Cheers! To a New Year and a New Brewer

Writer / Kara Reibel

The Broad Ripple Brew Pub welcomes Jonathon Mullens as their new brewer

Just after celebrating its 24th year in Broad Ripple, the Brew Pub is breaking in a new brewer, Jonathon Mullens. He is replacing John Treeter, a south sider, who has opted for a location closer to home. Both of the men are fun-loving, easy going guys, and even resemble one another with the matching beards. Although, the beard was not a requirement for the gig.

In fact, being a brewer for the Broad Ripple Brew Pub is like joining an exclusive fraternity of beer makers. The prestigious position has been coveted by many brewers who feel that owner John Hill cultivated the brewing culture in Indiana.

Sitting in a pub in Vancouver, where he immigrated after leaving England, John Hill found himself tired of his job as a miner and ready for life’s next adventure. He impulsively hitched a ride with some friends moving to Indianapolis.

“We were seated at the bar when my friends said they were moving to Indianapolis and this was ‘goodbye’ and I asked them if they had room for one more,” recalls Hill.

An electrician by trade, Hill soon became a restaurateur. His first venture was opening the Corner Wine Bar. “We were the first sidewalk cafe in Indianapolis,” said Hill. The grand-opening event included a ribbon-cutting ceremony by former Mayor Hudnut.

This would be the first in a long series of “firsts” for Hill. The Broad Ripple Brew Pub was the first brew pub in Indiana, earning Indiana’s first gold medal at the Great American Beer Festival in Denver. The Broad Ripple farmer’s market started in the parking lot of the Brew Pub, and the Brew Pub co-founded the Indiana Microbrew Festival. (Next year’s festival is being moved from Broad Ripple to Military Park, due to its growth.)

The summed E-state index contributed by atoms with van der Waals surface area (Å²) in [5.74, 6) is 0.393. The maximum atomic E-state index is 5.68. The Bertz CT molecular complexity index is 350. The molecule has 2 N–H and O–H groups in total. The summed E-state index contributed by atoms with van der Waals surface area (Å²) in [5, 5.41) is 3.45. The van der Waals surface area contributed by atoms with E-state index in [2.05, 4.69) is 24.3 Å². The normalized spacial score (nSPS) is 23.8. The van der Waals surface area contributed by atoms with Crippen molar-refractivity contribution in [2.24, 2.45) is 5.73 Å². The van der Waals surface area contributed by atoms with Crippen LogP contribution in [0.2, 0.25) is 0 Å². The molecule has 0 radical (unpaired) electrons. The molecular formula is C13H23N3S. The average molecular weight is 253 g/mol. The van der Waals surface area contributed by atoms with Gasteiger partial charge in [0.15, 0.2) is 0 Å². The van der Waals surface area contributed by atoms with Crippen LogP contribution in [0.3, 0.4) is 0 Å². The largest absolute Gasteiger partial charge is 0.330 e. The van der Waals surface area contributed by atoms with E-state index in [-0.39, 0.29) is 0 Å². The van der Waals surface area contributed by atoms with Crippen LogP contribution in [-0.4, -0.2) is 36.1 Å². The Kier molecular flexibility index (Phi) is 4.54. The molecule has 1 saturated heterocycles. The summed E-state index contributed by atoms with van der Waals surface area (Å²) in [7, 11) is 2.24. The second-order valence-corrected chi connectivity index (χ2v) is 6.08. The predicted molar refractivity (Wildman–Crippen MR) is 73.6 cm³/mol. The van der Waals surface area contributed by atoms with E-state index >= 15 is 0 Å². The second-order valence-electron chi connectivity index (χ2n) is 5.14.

After the Corner Wine Bar, Hill longed for a real English pub. Aside from his family, a good, strong bitter beer is what he missed the most after moving across the pond. After figuring out the logistics and necessary supplies, he then converted the Broad Ripple Auto Parts building into his now-famous Brew Pub.

From inception, the English-style Pub was a hit. Seven barrels of beer are brewed fresh each week. The grains are purchased directly from England, which is what gives beer its body and color. An English beer is “low carb” compared to American beers. Initially excited by this statement, only later discovering that “low carb” in regard to beer means “low carbonation”.

All of the beer is made and served on site, there is little to no distribution. “I feel like I am working in a home brewer’s playground,” says Mullens of the back room, called the “brew house”.

The passing of the baton, or the tap, provides a grace period of training for Mullens to learn the inner workings of the brew house and for outgoing Treeter to bid farewell to the Brew Pub. “The emotional attachment that I have to the essence of the Brew Pub is the challenging part,” confides Treeter, who is relocating to the south side to be closer to his family. He adds, “I will miss John Hill.”